There are lots of good things happening with IoT these days – just be careful which types of stories you believe.
Earlier today I received an email from a friend that contained this simple, and complicated question. The person doesn’t work for any vendor, so the focus of this question wasn’t specific. The question was more of a response to the breadth of announcements from Oracle, Microsoft and Google over the last couple of weeks.
Oracle announced that they were (soon) going to launch a brand new IaaS cloud and attempt to complete directly with AWS. As expected, the Twitterati was very skeptical of their ability to deliver, as was Ben Thompson of Stratechery. If you don’t already listen to Ben’s “Exponent” podcast, be sure to add it to your favorite pod-catcher. Oracle had been making steady progress in SaaS and PaaS revenues, but IaaS isn’t really their core area of focus. Are they getting distracted?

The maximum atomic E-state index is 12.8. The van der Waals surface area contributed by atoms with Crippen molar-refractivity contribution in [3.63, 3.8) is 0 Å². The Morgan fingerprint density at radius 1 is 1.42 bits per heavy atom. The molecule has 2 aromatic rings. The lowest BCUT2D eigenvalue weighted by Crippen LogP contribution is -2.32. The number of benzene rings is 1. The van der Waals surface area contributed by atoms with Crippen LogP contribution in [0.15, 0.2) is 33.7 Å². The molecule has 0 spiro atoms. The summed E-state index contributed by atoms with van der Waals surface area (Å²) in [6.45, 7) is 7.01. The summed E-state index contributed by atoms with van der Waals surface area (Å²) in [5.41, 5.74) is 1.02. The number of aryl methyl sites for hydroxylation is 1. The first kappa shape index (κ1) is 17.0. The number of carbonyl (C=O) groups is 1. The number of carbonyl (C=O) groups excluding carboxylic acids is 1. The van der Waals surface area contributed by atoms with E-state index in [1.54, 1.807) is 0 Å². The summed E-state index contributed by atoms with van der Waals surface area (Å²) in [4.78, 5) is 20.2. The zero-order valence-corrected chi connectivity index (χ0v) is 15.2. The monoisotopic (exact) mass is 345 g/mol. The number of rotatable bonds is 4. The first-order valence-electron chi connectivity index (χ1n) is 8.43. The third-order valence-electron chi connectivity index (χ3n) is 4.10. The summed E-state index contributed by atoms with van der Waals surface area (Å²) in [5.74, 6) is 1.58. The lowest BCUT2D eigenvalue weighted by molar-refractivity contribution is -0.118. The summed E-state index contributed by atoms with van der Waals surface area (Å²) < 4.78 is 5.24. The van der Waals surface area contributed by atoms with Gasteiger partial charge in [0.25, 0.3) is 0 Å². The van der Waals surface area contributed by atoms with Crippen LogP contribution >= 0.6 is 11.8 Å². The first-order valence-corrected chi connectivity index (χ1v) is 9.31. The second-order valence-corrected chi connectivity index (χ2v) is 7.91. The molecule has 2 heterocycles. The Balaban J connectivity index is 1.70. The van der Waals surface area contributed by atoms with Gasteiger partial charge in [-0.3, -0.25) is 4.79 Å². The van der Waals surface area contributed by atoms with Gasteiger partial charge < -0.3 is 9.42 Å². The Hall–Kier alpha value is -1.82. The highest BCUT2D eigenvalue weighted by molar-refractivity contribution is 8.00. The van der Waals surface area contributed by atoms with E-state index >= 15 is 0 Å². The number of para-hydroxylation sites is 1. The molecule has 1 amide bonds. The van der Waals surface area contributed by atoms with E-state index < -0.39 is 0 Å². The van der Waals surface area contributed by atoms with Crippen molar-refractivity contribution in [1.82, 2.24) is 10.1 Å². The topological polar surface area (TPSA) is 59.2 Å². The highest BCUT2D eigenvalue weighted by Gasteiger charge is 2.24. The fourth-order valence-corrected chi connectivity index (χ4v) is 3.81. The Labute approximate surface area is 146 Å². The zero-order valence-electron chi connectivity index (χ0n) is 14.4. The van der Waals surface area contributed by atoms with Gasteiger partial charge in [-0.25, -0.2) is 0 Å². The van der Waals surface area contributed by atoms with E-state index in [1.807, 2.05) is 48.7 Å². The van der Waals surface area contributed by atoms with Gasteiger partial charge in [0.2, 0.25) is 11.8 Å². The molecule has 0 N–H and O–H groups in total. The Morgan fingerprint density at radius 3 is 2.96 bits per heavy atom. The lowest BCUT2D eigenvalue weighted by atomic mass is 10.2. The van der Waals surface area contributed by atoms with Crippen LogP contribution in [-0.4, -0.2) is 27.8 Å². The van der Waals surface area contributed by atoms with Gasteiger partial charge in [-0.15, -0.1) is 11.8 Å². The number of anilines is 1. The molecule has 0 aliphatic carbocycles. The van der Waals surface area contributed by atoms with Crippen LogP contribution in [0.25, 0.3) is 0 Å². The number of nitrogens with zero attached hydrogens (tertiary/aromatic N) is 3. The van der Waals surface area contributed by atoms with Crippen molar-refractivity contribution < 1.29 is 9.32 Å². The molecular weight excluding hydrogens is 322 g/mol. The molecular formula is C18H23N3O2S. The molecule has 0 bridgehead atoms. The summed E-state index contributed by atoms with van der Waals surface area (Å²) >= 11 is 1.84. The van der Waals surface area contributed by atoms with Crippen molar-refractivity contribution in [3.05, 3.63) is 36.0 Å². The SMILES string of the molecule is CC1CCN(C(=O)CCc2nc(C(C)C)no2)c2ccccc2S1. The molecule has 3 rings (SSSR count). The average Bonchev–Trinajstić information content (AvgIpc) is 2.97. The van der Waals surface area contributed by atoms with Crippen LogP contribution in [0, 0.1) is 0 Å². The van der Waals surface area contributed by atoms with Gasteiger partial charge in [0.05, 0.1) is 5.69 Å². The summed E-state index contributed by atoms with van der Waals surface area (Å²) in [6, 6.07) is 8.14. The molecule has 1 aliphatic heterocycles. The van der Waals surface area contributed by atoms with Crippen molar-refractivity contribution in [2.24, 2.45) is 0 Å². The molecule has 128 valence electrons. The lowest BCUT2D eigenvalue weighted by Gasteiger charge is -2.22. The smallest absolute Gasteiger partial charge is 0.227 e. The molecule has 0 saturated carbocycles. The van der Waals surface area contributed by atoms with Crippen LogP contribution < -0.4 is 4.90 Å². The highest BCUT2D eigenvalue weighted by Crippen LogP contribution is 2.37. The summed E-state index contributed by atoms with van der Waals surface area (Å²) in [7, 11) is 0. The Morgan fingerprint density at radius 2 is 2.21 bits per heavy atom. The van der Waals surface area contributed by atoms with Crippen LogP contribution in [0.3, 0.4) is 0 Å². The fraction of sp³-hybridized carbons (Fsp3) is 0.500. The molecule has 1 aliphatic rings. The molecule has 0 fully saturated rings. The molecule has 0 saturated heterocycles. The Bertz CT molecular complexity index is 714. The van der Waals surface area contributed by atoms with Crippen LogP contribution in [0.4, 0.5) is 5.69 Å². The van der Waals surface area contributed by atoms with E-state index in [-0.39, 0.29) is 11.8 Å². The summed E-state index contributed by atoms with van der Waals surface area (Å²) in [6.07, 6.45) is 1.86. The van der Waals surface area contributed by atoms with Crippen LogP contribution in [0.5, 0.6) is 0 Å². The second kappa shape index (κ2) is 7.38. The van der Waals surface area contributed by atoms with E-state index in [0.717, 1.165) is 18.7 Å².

Microsoft announced that AzureStack will eventually ship, but before that, they are strengthening their partnership with Docker by embedding Windows containers in Server 2016. This got some people excited, but Richard Seroter made a good point on the Pivotal Conversations podcast by highlighting that Windows Server 2003, 2008 and 2012 currently hold 87% marketshare – meaning that it might be 10 years before Windows 2016 becomes mainstream in the Enterprise. Given that Microsoft Azure is already 33%+ using Linux, and products like Powershell and SQL Server are moving to Linux, will Windows Server 2016 ever gain major traction in the Enterprise?